Laos Accused of Shirking Human Rights Commitments

The government of Laos has failed to address the country’s “systemic human rights problems,” a rights group said Tuesday

The government of Laos has failed to address the country’s “systemic human rights problems,” a rights group said Tuesday ahead of a United Nations review of its rights record during which the disappearance of civil society leader Sombath Somphone is expected to be highlighted by the international community.

Laos is set to appear for its second Universal Periodic Review (UPR) in October at the U.N. Human Rights Council in Geneva, and in a critique submitted to the world body, New York-based Human Rights Watch raised “several human rights issues that deserve international attention.”

Among the problems were severe restrictions on fundamental liberties, absence of labor rights, and detention of suspected drug users without charge in “abusive” drug centers, the group said.

Of particular concern, Human Rights Watch said, is the forced disappearance of Sombath, who some international rights groups suspect may have been abducted by government-linked organizations.

Sombath went missing after he was stopped in his vehicle at a police checkpoint, in the capital Vientiane on Dec. 15, 2012. He was seen in police surveillance video being transferred into another vehicle and has not been heard from since.

“The Lao authorities are defying international concerns by ignoring calls to respond to the enforced disappearance of activist Sombath Somphone,” said Phil Robertson, the group’s deputy Asia director.

“Concerned governments need to drive home the point that they will not sit complacently by as disappearances and other abuses multiply in Laos.”

Human Rights Watch also highlighted the disappearance of environmentalist Sompawn Khantisouk, who has been missing since he was ordered to report to a police station in January 2007.

Laos “has not made tangible changes” towards meeting commitments it made during the country’s first UPR session in 2010, it said, calling on the government to ratify core international human rights conventions, as well as end restrictions on rights to freedom of expression, association, assembly and the media.

“This government brooks no dissent from its people, and uses rights-abusing laws and long prison terms to prevent any challenge to its power,” Robertson said.

“Lao people fear their government because they know officials can act with near total impunity.”

Human Rights Watch challenged Laos to bring its labor laws into line with the standards of the International Labor Organization, a United Nations agency dealing with global labor issues.

“Workers are … denied their rights, and prohibited from establishing or joining a trade union of their own choosing since all unions must be part of the government-controlled Lao Federation of Trade Unions (LFTU),” the critique said.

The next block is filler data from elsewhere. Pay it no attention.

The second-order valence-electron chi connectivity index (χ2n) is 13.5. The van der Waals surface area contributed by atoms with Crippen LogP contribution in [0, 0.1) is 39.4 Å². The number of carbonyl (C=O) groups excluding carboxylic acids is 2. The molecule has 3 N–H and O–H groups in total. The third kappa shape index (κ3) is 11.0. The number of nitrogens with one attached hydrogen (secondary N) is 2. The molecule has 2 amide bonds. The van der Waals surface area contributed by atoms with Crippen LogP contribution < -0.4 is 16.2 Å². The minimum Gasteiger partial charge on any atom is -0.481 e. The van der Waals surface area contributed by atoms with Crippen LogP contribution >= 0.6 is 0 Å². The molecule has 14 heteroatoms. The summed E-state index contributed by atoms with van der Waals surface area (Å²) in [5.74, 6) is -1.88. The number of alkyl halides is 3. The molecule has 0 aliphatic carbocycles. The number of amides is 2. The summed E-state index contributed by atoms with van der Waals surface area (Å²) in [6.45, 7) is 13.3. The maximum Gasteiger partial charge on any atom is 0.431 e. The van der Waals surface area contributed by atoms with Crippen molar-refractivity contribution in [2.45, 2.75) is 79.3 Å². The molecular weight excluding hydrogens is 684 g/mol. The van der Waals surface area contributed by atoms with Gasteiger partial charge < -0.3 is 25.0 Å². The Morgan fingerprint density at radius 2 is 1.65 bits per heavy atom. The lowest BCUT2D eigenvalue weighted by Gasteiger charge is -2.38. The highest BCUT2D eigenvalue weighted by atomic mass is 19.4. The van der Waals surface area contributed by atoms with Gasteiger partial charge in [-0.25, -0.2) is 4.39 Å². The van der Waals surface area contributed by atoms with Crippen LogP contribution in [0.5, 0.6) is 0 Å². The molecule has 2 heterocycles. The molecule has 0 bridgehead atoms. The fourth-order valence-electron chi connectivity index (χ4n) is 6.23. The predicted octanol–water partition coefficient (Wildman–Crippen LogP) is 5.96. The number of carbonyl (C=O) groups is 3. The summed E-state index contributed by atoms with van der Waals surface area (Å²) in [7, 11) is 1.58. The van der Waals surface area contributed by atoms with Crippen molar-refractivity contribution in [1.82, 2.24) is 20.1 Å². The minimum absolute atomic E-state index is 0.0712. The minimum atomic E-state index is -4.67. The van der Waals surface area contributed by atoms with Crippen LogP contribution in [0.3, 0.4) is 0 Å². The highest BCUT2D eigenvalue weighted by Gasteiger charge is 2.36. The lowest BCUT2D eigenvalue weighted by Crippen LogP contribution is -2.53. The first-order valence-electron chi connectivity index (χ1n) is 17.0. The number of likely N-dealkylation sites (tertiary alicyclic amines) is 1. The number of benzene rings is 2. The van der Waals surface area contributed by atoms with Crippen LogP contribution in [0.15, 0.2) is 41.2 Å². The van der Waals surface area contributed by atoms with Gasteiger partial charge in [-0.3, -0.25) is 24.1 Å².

“They are also unable to exercise their right to strike because of restrictions in labor law and authorities’ proven willingness to forcibly break up workers’ protests.”

Human Rights Watch also urged authorities to investigate abuses in the country’s drug detention centers and shift to voluntary, community-based drug dependency treatment.

It said Lao authorities frequently violate the rights of people held in drug detention centers and that detainees are often held against their will for months and even years without due process protections such as a court ruling, ongoing judicial oversight, or an appeal mechanism.

“Compulsory detention in the Lao drug centers violates a slew of human rights,” Robertson said.

“Suspected drug users are arbitrarily arrested, denied a fair trial, and subjected to cruel and inhuman treatment in the drug centers.”

International concerns

Last month, the European Union raised concerns with Laos about media controls, registration of nongovernmental organizations, and other human rights issues during a bilateral dialogue in Belgium, underscoring the need for a vibrant civil society environment in the Southeast Asian state.

The EU said that at the meeting its representatives again highlighted the case of Sombath, telling the delegation from Vientiane that his “unexplained” disappearance was “of grave concern” to the group.

International rights groups have accused Laos of being reluctant to investigate his enforced disappearance, saying his case has fostered a fearful environment for activists working in the country.

Lao officials say only that they are investigating the case and have denied involvement in the well-respected community development worker’s disappearance, suggesting he may have been kidnapped by “criminal elements,” according to his wife Ng Shui Meng.

Sombath was the recipient of the 2005 Ramon Magsaysay Award for Community Leadership—Asia’s equivalent of the Nobel Prize—for his work in the fields of education and development.

Laos has turned down international assistance in the investigations into Sombath’s disappearance, including a U.S. offer to provide technical help to enhance the quality of some blurry images of the surveillance video footage.